Scientists have uncovered the therapeutic properties of bitter melon, a vegetable and traditional Chinese medicine, that make it a powerful treatment for Type 2 diabetes.
Teams from the Garvan Institute of Medical Research and the Shanghai Institute of Materia Medica pulped roughly a tonne of fresh bitter melon and extracted four very promising bioactive components. These four compounds all appear to activate the enzyme AMPK, a protein well known for regulating fuel metabolism and enabling glucose uptake. The results are published online today in the international journal Chemistry & Biology.
“We can now understand at a molecular level why bitter melon works as a treatment for diabetes,” said Professor David James, Director of the Diabetes and Obesity Program at Garvan. “By isolating the compounds we believe to be therapeutic, we can investigate how they work together in our cells.”
People with Type 2 diabetes have an impaired ability to convert the sugar in their blood into energy in their muscles. This is partly because they don’t produce enough insulin, and partly because their fat and muscle cells don’t use insulin effectively, a phenomenon known as ‘insulin resistance’.
Exercise activates AMPK in muscle, which in turn mediates the movement of glucose transporters to the cell surface, a very important step in the uptake of glucose from the circulation into tissues in the body. This is a major reason that exercise is recommended as part of the normal treatment program for someone with Type 2 diabetes.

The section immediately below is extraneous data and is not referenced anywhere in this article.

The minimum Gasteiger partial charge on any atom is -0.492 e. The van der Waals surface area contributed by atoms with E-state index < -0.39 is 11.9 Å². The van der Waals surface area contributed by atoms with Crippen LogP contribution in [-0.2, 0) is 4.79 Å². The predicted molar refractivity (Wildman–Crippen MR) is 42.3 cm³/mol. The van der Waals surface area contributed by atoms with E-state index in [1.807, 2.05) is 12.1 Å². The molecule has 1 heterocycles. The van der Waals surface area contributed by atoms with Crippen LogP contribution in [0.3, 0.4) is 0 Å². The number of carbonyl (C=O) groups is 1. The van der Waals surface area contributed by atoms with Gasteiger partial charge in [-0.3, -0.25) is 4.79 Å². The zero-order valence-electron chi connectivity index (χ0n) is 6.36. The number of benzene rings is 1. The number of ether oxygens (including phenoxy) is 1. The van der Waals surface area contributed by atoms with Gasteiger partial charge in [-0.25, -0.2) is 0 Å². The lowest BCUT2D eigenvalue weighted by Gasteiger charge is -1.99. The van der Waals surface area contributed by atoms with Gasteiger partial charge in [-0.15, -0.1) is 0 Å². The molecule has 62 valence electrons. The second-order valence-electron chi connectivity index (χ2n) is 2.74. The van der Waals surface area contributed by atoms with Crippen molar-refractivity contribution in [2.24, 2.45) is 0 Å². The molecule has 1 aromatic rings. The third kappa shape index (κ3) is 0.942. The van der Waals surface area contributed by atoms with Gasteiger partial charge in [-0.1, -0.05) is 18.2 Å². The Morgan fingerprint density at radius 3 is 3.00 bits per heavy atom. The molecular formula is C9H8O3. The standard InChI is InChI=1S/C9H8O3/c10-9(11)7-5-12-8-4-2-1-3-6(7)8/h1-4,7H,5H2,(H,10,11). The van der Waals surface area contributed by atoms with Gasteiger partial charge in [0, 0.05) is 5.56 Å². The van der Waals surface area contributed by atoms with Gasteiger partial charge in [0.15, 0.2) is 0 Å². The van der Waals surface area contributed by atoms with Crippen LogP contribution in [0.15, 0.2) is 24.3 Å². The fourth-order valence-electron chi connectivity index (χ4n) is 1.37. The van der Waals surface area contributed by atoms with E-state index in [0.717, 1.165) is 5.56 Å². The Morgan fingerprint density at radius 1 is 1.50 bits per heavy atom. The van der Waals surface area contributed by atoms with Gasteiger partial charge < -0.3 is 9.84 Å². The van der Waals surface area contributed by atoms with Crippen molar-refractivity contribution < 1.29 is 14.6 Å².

The four compounds isolated in bitter melon perform a very similar action to that of exercise, in that they activate AMPK.
Garvan scientists involved in the project, Drs Jiming Ye and Nigel Turner, both stress that while there are well known diabetes drugs on the market that also activate AMPK, they can have side effects.
“The advantage of bitter melon is that there are no known side effects,” said Dr Ye. “Practitioners of Chinese medicine have used it for hundreds of years to good effect.”
Garvan has a formal collaborative arrangement with the Shanghai Institute of Materia Medica. In addition to continuing to work together on the therapeutic potential of bitter melon, we will be exploring other Chinese medicines.
Professor Yang Ye, from the Shanghai Institute and a specialist in natural products chemistry, isolated the different fractions from bitter melon and identified the compounds of interest.
bitter melon is an acquired taste.. but i am hooked!
I get it at my local oriental grocery, slice it up, put it on a greased pan, sprinkle with garlic powder, and bake until crisp.
but there are many oriental recipes for bitter melon. I've also pan fried it, but it is a bit like eggplant.. seems to drink the oil. but.. it is quite good this way. hey, maybe you could cook some in coconut oil, Harry.
I bought the NSI brand of Bitter Melon Fruit capsules (900 mg). I bought it when I thought my fasting blood glucose levels were going up, and I may become "pre-diabetic". I didn't have to start taking them, but they're still on my shelf. Type 2 diabetes in my family, and I wasn't about to go on any meds if I was diagnosed. Was gonna use these to "head it off".
__________________ "We can judge the heart of a man by his treatment of animals." ~Immanual Kant~